I seek to propose that the House should debate a specific and important matter that should have urgent consideration: namely, the UK exiting the EU and the role of devolved Administrations.
With Parliament on the cusp of debating the European Union (Withdrawal) Bill, the House should take note that the UK Government have not held a Joint Ministerial Committee with the Governments of the devolved nations since 8 February this year. On 15 June, the Scottish and Welsh Governments wrote jointly to the Secretary of State for Exiting the European Union requesting a meeting of the JMC. This request has not been granted by the UK Government, which is in direct violation of the rules set out in the JMC concordat, memorandum of understanding and supplementary agreements. Any request for a meeting should be actioned within a month. It is completely unacceptable that the UK Government are ignoring the request from both the Welsh and Scottish Governments for a JMC meeting.
We know that the European Union (Withdrawal) Bill touches on areas of devolved responsibility. We know that the UK Government are going to have to ask for legislative consent motions from the devolved Parliaments. In doing so, they are seemingly not prepared to respect the established procedures that should allow both dialogue and mutual respect between Westminster and the devolved Administrations.
Often in this place, we hear the phrase “taking back control”. It should not mean taking powers from the devolved Administrations, as is happening, and certainly not without appropriate mechanisms for resolution. There has to be co-operation with all the devolved Governments, and the JMC is the forum for that to take place. The House needs to debate why it is not happening before the Bill is debated.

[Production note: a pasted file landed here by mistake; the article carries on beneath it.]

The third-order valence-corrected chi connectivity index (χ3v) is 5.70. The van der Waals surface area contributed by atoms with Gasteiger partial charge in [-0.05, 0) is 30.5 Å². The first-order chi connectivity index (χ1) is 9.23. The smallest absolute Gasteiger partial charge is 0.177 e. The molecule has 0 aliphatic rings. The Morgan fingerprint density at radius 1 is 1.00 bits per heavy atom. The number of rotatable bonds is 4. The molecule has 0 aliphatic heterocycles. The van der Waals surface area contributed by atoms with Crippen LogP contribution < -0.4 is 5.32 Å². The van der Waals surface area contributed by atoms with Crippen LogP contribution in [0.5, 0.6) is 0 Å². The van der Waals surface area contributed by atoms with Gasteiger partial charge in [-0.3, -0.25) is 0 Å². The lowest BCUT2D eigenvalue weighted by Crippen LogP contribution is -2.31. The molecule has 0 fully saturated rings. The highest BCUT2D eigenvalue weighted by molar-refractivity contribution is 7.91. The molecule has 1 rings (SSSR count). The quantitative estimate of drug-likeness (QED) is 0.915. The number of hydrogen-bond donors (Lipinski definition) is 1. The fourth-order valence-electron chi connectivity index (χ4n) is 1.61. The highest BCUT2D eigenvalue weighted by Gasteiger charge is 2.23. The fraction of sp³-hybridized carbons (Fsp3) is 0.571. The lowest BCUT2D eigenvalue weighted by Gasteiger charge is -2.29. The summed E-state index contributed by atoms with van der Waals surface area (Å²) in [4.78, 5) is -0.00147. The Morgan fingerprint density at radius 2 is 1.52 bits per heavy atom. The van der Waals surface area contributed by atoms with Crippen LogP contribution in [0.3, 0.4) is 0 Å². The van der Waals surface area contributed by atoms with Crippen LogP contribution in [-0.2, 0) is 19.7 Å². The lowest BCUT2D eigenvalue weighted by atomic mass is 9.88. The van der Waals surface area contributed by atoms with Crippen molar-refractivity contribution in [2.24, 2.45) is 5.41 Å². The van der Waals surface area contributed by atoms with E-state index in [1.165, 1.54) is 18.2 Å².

Emasculation of the devolved Administrations by itself undermines our democracy and questions the constitutional rights of our devolved Administrations. The UK Government seem to be provoking the devolved Administrations when we should be seeking co-operation. A minority UK Government have to seek to build consensus—I would venture that that is what the public want—and not seek division with democratically elected devolved Governments.
It is important that the House has the opportunity to debate those matters before the Bill is introduced. This is a Government who function as a minority Government. We have a society where there are divisions over Europe, and the legislative measures we will be discussing have an impact on devolved competency. The House has to hold the UK Government to account for their actions in the devolved areas.
The hon. Gentleman has asked for leave to propose a debate on a specific and important matter that should have urgent consideration: namely, the UK exiting the EU and the role of devolved Administrations. I have listened carefully to his application, but I am not persuaded that this is a matter properly to be discussed under Standing Order No. 24. The Standing Order states that I should not give the reasons for my decision to the House, but perhaps I may give a hint that the Standing Order requires me to have regard to the probability of the matter being brought before the House in time by other means. I will leave it at that.
Application for emergency debate (Standing Order No. 24)